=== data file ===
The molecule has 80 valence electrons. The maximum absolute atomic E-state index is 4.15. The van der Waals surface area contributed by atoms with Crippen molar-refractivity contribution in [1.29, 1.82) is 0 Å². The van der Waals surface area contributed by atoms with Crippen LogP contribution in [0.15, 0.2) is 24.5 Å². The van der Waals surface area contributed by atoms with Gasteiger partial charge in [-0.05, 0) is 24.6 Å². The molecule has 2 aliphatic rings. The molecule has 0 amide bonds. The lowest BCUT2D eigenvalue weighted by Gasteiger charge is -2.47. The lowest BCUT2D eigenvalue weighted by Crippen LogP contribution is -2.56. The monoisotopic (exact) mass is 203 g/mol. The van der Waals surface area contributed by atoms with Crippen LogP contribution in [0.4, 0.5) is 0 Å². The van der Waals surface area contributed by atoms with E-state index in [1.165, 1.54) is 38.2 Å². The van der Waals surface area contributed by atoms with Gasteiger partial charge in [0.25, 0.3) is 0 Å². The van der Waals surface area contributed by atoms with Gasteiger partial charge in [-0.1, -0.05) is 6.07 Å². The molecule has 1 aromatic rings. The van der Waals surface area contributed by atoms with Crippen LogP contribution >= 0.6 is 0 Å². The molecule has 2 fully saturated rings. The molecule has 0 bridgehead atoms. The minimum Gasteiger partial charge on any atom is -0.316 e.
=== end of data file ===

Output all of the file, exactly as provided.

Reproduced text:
The molecule has 80 valence electrons. The maximum absolute atomic E-state index is 4.15. The van der Waals surface area contributed by atoms with Crippen molar-refractivity contribution in [1.29, 1.82) is 0 Å². The van der Waals surface area contributed by atoms with Crippen LogP contribution in [0.15, 0.2) is 24.5 Å². The van der Waals surface area contributed by atoms with Gasteiger partial charge in [-0.05, 0) is 24.6 Å². The molecule has 2 aliphatic rings. The molecule has 0 amide bonds. The lowest BCUT2D eigenvalue weighted by Gasteiger charge is -2.47. The lowest BCUT2D eigenvalue weighted by Crippen LogP contribution is -2.56. The monoisotopic (exact) mass is 203 g/mol. The van der Waals surface area contributed by atoms with Crippen LogP contribution in [0.4, 0.5) is 0 Å². The van der Waals surface area contributed by atoms with E-state index in [1.165, 1.54) is 38.2 Å². The van der Waals surface area contributed by atoms with Gasteiger partial charge in [0.25, 0.3) is 0 Å². The van der Waals surface area contributed by atoms with Gasteiger partial charge in [-0.1, -0.05) is 6.07 Å². The molecule has 1 aromatic rings. The van der Waals surface area contributed by atoms with Crippen LogP contribution >= 0.6 is 0 Å². The molecule has 2 fully saturated rings. The molecule has 0 bridgehead atoms. The minimum Gasteiger partial charge on any atom is -0.316 e.